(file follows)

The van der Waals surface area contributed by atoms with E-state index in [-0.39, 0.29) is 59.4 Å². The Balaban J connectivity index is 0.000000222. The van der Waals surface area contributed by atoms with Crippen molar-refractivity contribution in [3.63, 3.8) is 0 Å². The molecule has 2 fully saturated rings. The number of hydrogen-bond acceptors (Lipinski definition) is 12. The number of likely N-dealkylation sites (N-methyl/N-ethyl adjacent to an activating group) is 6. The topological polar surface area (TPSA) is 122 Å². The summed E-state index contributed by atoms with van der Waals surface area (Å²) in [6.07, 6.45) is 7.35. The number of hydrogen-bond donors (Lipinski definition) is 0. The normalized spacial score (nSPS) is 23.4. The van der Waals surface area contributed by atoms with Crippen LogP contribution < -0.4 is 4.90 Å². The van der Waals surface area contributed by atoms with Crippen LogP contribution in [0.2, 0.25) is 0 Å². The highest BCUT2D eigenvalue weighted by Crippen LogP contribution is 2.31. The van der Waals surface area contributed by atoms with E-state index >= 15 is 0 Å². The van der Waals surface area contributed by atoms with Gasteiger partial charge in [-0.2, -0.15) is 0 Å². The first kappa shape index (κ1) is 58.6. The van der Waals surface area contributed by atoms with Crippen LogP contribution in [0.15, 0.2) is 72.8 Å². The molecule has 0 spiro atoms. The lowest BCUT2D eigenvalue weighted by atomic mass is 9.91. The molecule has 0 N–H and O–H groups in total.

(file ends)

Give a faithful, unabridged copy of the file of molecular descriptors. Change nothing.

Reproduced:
The van der Waals surface area contributed by atoms with E-state index in [-0.39, 0.29) is 59.4 Å². The Balaban J connectivity index is 0.000000222. The van der Waals surface area contributed by atoms with Crippen molar-refractivity contribution in [3.63, 3.8) is 0 Å². The molecule has 2 fully saturated rings. The number of hydrogen-bond acceptors (Lipinski definition) is 12. The number of likely N-dealkylation sites (N-methyl/N-ethyl adjacent to an activating group) is 6. The topological polar surface area (TPSA) is 122 Å². The summed E-state index contributed by atoms with van der Waals surface area (Å²) in [6.07, 6.45) is 7.35. The number of hydrogen-bond donors (Lipinski definition) is 0. The normalized spacial score (nSPS) is 23.4. The van der Waals surface area contributed by atoms with Crippen LogP contribution < -0.4 is 4.90 Å². The van der Waals surface area contributed by atoms with Crippen LogP contribution in [0.2, 0.25) is 0 Å². The highest BCUT2D eigenvalue weighted by Crippen LogP contribution is 2.31. The van der Waals surface area contributed by atoms with E-state index >= 15 is 0 Å². The van der Waals surface area contributed by atoms with Gasteiger partial charge in [-0.2, -0.15) is 0 Å². The first kappa shape index (κ1) is 58.6. The van der Waals surface area contributed by atoms with Crippen LogP contribution in [0.15, 0.2) is 72.8 Å². The molecule has 0 spiro atoms. The lowest BCUT2D eigenvalue weighted by atomic mass is 9.91. The molecule has 0 N–H and O–H groups in total.